What is Custody in Accordance With the Laws of Virginia?
It is important for parents to understand there are two categories of custody. There is legal custody and physical custody. Legal custody means the right to make important decisions for the child when it comes to their health, education, and welfare. Legal custody can be sole or joint. Physical custody means where the child spends a majority of their time.
Physical custody can take the form of sole physical care to one parent, with visitation rights to the other parent, or shared physical care.
Yes, it does cost money to file for guardianship in Virginia, the following are some of the expenses required (keep in mind these values are not accurate and the prices range as each firm has its own costs):
- Legal fees start around $3,000-$5,000 for a relatively simple minor guardianship case but could be quite a bit less if both parents are in relative agreement and can settle out of court. However, legal costs can jump to $5,500-$35,000 or more for a guardianship battle that includes taking depositions, hiring experts to testify, extensive “discovery” in the other parent’s records, and lots of time preparing for and holding a trial.
- Because guardianship cases are unpredictable in terms of complications and length, most family law attorneys charge fees based on hourly rates of $75-$400, although some attorneys charge as much as $500 an hour, according to the book “Child guardianship Made Simple”, time in court is usually charged at a higher rate than for an office consultation. Some attorneys charge a flat fee for a specific, straightforward process, such as the paperwork needed for an uncontested change in the guardianship arrangement.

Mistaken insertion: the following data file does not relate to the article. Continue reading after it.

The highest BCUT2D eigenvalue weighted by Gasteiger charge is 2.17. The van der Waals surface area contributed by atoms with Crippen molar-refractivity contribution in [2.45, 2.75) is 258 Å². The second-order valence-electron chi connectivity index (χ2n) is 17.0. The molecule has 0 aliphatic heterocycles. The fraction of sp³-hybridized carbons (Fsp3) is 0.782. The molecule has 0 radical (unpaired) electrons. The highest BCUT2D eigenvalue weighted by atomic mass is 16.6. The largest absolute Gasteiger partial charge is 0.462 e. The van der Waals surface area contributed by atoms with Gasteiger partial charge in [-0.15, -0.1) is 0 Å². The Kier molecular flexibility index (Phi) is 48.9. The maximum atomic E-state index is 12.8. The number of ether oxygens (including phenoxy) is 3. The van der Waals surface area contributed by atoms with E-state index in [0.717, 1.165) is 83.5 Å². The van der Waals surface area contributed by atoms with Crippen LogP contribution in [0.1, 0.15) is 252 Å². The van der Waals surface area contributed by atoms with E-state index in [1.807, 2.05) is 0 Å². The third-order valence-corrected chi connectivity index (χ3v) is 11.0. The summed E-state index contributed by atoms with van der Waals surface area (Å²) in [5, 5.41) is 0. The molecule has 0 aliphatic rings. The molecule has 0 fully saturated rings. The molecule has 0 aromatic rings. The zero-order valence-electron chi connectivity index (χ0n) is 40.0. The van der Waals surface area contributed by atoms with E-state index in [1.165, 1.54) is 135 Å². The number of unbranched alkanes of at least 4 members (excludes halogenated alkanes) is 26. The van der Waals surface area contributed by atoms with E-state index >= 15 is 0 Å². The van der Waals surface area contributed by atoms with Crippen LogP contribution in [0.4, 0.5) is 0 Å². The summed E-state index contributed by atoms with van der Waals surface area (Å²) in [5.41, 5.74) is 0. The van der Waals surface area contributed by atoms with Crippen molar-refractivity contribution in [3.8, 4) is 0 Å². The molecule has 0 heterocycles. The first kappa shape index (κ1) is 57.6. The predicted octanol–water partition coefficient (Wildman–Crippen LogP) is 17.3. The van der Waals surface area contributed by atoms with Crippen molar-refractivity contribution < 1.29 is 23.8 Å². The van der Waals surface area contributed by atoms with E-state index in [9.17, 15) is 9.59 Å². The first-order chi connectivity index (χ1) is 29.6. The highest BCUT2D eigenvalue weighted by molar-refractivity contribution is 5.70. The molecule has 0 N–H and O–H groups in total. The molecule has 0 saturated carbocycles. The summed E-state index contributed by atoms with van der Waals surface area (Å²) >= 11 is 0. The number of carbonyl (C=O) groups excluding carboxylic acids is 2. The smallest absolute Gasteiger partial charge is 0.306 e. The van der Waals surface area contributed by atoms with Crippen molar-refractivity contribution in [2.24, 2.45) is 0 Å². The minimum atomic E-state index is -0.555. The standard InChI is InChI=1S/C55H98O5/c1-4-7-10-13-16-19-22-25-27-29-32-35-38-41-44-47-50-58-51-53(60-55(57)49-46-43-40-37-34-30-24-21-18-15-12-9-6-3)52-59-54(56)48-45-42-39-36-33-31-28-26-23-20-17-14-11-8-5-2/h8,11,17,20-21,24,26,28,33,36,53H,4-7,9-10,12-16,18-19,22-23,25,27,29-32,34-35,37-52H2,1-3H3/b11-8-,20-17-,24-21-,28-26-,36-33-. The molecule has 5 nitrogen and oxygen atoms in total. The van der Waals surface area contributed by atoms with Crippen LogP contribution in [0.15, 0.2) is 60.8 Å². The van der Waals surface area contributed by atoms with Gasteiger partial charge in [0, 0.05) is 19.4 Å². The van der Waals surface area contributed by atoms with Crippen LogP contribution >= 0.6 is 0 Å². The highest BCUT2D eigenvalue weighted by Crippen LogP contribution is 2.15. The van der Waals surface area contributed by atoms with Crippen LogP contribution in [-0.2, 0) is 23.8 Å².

- Legal fees are usually paid in advance in a payment known as a retainer. If the attorney is working on an hourly basis, charges for the hours worked by an attorney or office staff will be deducted from the retainer as the work is done; if the retainer is used up you will be billed for an additional pre-payment.
Additional costs in Virginia
- Books explaining the child guardianship system range from $12-$100.
- Some lawyers may include filing fees or other court costs ($5-$250 or more) and other expenses (copying, postage, messengers, paralegal time, etc.) in their legal fees but other attorneys charge separately for these. Get a written estimate of anticipated “other” costs.
- Working with a mediator to create a custody agreement (without going to trial) could cost $80-$250 an hour, for two or more hours of work; this fee is usually split by both parties.
- The initial consultation to discuss your case may be free or it could be charged at the attorney’s hourly rate; ask before you go.
- Discounts in Virginia
- Many states have programs granting fee waivers (for filing fees and other court costs) to low-income people. You may also qualify for Legal Aid or other free or low-cost assistance.
- Shopping for a child custody attorney in Virginia
- Ask family and friends for feedback on local family law attorneys. Contact several, and ask about each one’s training and experience in family law.
- Your attorney should provide you with a written fee agreement. Be sure you understand what is covered, and any other fees and expenses you might have to pay.